There are quite a few fields where this happens, for a variety of reasons.
Fields where non-management employees are hourly/nonexempt, and supervisors are exempt, very often see the supervisors taking less per hour than the non-management employees - and sometimes less, period, if overtime is common for non-exempt employees. Retail and fast food see this all the time; some unionized jobs where the hourly/nonexempt staff have regular overtime will also see this. Why do people become supervisors in these fields? Of course, it's the hope to become higher level supervisors or managers for some; for others it's the stable hours and wages where nonexempt staff might see part-time status; for others it's the kind of work - a preference for supervisory tasks to manual labor, for example.
Fields where the non-leadership staff are highly skilled and hard to find, and supervisors do not need the equivalent level of skill. I'd even say this translates some to developers, where a highly skilled developer almost always makes more than the project managers theoretically managing their day to day work (but not necessarily the actual "direct report", depending on the structure).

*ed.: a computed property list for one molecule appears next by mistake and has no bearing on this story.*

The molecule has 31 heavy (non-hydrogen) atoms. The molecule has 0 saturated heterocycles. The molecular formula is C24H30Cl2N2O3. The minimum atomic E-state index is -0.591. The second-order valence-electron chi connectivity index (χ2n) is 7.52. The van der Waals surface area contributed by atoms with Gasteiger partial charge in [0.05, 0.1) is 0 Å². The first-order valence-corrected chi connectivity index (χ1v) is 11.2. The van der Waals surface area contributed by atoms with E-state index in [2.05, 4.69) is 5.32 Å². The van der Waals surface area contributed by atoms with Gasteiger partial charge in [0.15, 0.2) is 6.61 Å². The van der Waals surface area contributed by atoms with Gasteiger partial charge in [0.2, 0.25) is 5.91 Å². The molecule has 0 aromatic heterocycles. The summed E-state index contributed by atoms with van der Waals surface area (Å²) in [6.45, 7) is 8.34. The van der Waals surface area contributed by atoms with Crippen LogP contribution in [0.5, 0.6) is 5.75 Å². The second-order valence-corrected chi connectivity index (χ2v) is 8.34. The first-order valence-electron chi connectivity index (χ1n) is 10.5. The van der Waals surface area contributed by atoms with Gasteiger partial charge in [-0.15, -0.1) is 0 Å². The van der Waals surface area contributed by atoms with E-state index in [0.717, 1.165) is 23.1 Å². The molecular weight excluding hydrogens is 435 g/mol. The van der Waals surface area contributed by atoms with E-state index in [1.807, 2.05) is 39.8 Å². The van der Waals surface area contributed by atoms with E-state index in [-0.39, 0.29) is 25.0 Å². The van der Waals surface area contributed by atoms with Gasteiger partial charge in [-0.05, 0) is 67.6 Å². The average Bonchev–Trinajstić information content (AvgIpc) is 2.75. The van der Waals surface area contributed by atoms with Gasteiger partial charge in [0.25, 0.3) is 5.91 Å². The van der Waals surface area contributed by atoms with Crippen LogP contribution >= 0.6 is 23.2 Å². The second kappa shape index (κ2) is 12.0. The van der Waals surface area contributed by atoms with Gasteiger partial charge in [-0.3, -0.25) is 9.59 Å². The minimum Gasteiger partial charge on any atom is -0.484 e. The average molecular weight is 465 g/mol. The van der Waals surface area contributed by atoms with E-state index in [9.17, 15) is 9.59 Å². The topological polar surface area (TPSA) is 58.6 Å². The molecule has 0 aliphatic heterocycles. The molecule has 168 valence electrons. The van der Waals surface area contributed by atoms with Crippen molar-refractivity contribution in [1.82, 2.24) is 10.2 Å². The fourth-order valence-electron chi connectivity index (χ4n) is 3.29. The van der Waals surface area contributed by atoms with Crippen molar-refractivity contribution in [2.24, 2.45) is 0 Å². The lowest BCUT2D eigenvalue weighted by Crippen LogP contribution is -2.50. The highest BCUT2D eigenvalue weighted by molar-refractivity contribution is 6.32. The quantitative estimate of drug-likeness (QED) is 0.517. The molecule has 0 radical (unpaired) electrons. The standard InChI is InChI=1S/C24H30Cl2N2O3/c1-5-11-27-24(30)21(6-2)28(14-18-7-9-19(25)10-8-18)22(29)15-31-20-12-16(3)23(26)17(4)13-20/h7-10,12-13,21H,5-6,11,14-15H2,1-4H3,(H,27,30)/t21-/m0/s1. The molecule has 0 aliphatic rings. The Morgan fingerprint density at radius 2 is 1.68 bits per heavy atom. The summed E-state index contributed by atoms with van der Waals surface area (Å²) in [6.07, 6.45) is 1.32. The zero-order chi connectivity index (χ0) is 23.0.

There are probably others; it really boils down to supply and demand, and how much responsibility the supervisor has. If the supervisor is just a line worker with a key, they probably make a bit more; they wouldn't ordinarily qualify for unpaid overtime in the US (I didn't, in retail, for example), and so they're compensated for that responsibility. But if the supervisor really has less useful skills than the line worker, or if they can be defined as exempt, it's just a matter of whether they can convince enough people to take the job at less effective pay, either with the carrot of more actual pay, of later gaining additional earnign potential, or the stick of less consistent earning potential.